This article is a “use at your own risk” proposition. It’s old data and it worked like a charm in its day. Nothing’s changed about Potassium Permanaganate but people may be stupider nowadays, ponds may be different and fish handling might have some tweaks.
Potassium permanganate – by Doc Johnson
Potassium permanganate is one of my favorites in the treatment of Koi, especially in facilities too large for other medicines. This is a big change from 1996 when I suggested folks leave this one alone. It’s a very powerful medicant which can kill fish if not respected.
Potassium is a granular powder which turns the water purple during it’s effect. It oxidizes organic material, including the surfaces of bacterial sores (ulcers) and the parasites that cause them. Once it’s spent it’s energy on the pond and parasites, the potassium turns amber or brown and can be removed with a water change or inactivated with hydrogen peroxide (3% USP) – See peroxide information below.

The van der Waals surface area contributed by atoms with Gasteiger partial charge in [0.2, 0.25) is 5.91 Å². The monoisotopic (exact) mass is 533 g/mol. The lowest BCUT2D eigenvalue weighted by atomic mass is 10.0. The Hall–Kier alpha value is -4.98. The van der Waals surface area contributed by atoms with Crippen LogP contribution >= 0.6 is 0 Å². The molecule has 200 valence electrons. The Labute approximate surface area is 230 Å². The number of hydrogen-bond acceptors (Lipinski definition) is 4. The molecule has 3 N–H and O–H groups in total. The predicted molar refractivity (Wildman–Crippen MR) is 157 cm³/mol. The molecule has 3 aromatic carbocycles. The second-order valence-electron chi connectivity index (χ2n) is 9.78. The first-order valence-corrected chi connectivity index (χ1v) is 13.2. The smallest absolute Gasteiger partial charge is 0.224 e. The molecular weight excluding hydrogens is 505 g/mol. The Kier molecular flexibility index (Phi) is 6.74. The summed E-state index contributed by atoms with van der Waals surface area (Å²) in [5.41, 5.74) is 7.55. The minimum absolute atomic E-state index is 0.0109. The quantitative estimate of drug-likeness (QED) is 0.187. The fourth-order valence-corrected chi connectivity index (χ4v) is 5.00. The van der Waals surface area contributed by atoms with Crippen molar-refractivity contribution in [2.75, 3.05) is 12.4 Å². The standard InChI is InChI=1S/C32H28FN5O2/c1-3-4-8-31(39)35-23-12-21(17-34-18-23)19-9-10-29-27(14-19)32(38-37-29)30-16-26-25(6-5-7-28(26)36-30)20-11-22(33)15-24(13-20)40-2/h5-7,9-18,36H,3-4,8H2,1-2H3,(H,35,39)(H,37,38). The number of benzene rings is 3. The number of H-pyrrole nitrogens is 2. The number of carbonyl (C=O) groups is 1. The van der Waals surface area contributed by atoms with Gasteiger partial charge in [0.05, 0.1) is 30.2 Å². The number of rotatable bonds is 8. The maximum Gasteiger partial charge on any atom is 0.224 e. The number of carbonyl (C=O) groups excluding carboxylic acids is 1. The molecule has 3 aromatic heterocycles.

Potassium permanganate is applied at the rate of one gram per one hundred gallons or one level teaspoonful per six hundred gallons. I use 8 level teaspoonsful in my 4800 gallon pond.
Once the potassium has turned Amber or brown, I can remove it with a waterchange or with Hydrogen Peroxide (3% USP) –
In case of overdosage or untoward reaction to the potassium, you should be aware that it is INSTANTLY de-activated by De-Chlor (Sodium thiosulfate) or also by Hydrogen peroxide. The neutralizing effects may last three to four DAYS afterwards, inhibiting subsequent treatments.
For best results with Flukes, (parasites of trematode class) you would be well advised to treat for several days, but being sure to apply a final treatment on day four or five. This intercepts any emerging trematodes that may have hidden on the bottom.
Ciliates would require daily treatments without water changes in between, to cover about a week period. Please read the other Potassium permanganate articles in this web site or use the information (whole section) in the book. “Koi Health & Disease”